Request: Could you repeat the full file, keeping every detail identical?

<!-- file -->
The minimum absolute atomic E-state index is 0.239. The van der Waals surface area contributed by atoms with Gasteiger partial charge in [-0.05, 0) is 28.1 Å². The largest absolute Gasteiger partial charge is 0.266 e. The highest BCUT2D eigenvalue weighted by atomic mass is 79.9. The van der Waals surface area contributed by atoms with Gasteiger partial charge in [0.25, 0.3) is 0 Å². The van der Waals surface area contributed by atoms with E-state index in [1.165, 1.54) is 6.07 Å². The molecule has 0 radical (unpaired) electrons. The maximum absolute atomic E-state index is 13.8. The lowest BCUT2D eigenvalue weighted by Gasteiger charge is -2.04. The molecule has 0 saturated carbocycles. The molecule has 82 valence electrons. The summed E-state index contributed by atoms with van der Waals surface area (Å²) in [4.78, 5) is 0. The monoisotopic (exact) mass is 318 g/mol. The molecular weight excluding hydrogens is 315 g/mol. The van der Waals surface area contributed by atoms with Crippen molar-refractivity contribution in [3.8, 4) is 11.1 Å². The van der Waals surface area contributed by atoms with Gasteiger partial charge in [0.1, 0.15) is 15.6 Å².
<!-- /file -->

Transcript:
The minimum absolute atomic E-state index is 0.239. The van der Waals surface area contributed by atoms with Gasteiger partial charge in [-0.05, 0) is 28.1 Å². The largest absolute Gasteiger partial charge is 0.266 e. The highest BCUT2D eigenvalue weighted by atomic mass is 79.9. The van der Waals surface area contributed by atoms with Gasteiger partial charge in [0.25, 0.3) is 0 Å². The van der Waals surface area contributed by atoms with E-state index in [1.165, 1.54) is 6.07 Å². The molecule has 0 radical (unpaired) electrons. The maximum absolute atomic E-state index is 13.8. The lowest BCUT2D eigenvalue weighted by Gasteiger charge is -2.04. The molecule has 0 saturated carbocycles. The molecule has 82 valence electrons. The summed E-state index contributed by atoms with van der Waals surface area (Å²) in [4.78, 5) is 0. The monoisotopic (exact) mass is 318 g/mol. The molecular weight excluding hydrogens is 315 g/mol. The van der Waals surface area contributed by atoms with Crippen molar-refractivity contribution in [3.8, 4) is 11.1 Å². The van der Waals surface area contributed by atoms with Gasteiger partial charge in [0.1, 0.15) is 15.6 Å².